The objective of this project is to measure the effect of a suite of interactive, adaptive, computer-based perceptual learning modules on 6th-grade mathematics achievement. Towards that end, we will ask teachers who teach multiple sections of 6th grade mathematics to teach their classes in two different ways:

1) According to their “business as usual” normal instructional practice (i.e., “control” condition), and

2) By implementing a series of perceptual learning modules in lieu of their normal instruction (i.e., “intervention” condition).

Teachers’ classes will be randomly assigned to either the control or intervention condition. A team of mathematics curriculum and learning specialists will analyze district curricula and work with school liaisons to substitute the modules for related activities in the normal curriculum. Thus, all students will receive equal math instruction time regardless of which condition their class is assigned to. In intervention classrooms, teachers will implement four modules, each over a span of several weeks where they best fit the flow of the ongoing curriculum.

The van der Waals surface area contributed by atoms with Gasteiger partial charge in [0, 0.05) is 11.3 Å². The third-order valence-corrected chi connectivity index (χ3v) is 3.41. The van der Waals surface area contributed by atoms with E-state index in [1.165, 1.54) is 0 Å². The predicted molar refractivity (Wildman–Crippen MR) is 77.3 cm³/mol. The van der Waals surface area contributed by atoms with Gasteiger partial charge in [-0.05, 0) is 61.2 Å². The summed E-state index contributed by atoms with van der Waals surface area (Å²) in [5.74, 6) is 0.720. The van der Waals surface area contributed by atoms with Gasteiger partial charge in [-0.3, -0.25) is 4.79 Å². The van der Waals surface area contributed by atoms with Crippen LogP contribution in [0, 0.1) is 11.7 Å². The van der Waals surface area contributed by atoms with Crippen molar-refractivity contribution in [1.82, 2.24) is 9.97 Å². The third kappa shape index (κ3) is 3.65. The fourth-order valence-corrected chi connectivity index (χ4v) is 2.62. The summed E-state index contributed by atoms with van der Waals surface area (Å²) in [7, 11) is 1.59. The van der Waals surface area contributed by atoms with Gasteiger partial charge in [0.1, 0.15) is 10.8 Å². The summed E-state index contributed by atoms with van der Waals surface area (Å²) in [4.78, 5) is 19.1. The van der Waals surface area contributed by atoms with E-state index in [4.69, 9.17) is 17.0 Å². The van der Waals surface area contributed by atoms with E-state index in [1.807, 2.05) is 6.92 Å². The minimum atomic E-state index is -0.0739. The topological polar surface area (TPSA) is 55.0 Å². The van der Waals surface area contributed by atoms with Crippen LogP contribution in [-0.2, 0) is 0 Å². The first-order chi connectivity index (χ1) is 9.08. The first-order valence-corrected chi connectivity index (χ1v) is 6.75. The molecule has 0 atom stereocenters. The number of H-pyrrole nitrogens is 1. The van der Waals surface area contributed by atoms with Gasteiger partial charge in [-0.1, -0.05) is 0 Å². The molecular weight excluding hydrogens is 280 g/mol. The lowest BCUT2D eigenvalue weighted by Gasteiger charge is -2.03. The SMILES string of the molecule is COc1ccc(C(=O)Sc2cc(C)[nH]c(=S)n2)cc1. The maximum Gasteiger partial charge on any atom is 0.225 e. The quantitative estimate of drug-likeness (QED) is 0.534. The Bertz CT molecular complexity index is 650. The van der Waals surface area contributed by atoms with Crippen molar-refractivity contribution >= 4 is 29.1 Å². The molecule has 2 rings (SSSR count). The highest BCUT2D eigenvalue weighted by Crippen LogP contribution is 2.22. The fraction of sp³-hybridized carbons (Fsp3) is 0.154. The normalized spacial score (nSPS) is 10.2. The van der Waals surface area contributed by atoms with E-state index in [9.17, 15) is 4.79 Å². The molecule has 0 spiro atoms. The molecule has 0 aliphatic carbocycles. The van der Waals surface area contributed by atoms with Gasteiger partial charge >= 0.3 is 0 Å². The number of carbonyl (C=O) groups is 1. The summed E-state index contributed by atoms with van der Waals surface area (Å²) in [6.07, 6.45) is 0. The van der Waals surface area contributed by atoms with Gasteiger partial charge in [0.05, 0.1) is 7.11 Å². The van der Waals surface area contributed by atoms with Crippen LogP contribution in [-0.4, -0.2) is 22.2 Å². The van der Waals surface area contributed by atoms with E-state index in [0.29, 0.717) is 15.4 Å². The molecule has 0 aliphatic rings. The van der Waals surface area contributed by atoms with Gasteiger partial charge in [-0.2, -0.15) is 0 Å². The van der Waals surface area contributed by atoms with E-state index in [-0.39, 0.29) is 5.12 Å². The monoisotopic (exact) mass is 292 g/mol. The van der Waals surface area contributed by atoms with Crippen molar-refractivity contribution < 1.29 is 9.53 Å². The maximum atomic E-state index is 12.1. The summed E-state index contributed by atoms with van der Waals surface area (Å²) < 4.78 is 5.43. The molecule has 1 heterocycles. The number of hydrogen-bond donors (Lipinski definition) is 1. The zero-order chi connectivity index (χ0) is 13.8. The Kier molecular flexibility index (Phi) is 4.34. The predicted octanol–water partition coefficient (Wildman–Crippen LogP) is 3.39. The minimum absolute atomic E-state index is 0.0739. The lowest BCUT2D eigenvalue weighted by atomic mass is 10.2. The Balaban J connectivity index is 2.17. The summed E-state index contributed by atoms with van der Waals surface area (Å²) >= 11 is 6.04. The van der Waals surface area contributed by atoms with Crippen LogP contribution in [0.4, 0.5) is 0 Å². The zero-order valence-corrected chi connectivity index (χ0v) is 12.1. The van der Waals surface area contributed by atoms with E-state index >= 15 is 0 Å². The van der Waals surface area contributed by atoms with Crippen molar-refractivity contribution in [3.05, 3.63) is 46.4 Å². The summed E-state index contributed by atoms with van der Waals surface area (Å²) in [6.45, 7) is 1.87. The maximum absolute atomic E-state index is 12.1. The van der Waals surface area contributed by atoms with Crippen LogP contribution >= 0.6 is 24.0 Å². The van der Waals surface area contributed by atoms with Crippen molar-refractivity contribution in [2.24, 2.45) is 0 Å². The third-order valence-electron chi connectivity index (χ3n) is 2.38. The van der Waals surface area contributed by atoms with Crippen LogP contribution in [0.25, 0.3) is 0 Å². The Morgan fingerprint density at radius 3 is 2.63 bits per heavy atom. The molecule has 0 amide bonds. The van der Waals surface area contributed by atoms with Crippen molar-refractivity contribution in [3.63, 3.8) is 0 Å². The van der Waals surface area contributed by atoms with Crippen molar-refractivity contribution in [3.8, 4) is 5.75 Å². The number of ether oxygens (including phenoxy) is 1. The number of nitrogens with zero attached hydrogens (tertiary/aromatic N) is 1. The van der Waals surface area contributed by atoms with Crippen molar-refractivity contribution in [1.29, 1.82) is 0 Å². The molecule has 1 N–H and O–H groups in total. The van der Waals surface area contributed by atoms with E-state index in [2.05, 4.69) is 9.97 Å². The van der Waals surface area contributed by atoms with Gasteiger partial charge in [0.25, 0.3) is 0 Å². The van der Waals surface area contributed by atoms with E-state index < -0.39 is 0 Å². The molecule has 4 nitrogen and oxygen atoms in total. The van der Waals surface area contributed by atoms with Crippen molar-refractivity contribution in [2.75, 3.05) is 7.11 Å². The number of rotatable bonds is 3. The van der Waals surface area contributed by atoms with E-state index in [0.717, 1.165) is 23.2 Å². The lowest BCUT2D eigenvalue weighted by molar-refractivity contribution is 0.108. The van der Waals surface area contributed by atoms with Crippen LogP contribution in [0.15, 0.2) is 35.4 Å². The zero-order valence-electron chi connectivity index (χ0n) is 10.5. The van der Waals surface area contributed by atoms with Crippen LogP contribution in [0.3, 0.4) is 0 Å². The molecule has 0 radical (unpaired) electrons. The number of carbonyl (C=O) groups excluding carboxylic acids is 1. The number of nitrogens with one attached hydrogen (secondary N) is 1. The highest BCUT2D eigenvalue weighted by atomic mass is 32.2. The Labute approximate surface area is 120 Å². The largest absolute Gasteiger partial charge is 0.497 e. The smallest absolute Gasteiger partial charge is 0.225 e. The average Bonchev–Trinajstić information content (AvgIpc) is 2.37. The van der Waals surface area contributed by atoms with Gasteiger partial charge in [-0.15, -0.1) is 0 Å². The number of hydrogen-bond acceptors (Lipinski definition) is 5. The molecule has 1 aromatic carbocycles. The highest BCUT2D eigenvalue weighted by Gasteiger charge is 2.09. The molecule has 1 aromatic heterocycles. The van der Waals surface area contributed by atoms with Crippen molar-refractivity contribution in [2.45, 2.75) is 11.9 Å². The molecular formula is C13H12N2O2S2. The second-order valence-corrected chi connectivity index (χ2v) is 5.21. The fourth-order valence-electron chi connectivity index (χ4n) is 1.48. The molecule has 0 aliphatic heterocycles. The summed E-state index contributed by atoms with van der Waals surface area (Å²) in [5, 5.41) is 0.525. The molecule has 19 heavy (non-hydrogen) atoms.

We will measure student learning via state math tests administered at the end of 6th grade as well as four 20-minute tests administered at the conclusion of each module. A delayed posttest will be administered to students one year later to examine the durability of their learning gains.

We are also interested in teachers’ experiences in implementing the modules. Thus, teachers will be asked to complete a 30-minute survey directly after each module. We may also ask a small number of teachers to participate in an observational sub-study by allowing us to observe two of their lessons per year and conducting an interview to elicit information about the teacher’s perspective on the use of the modules.

In total, the study will include 30 teachers, representing 60 classes per year, for two successive years, resulting in approximately 1,500 students in each condition of the study.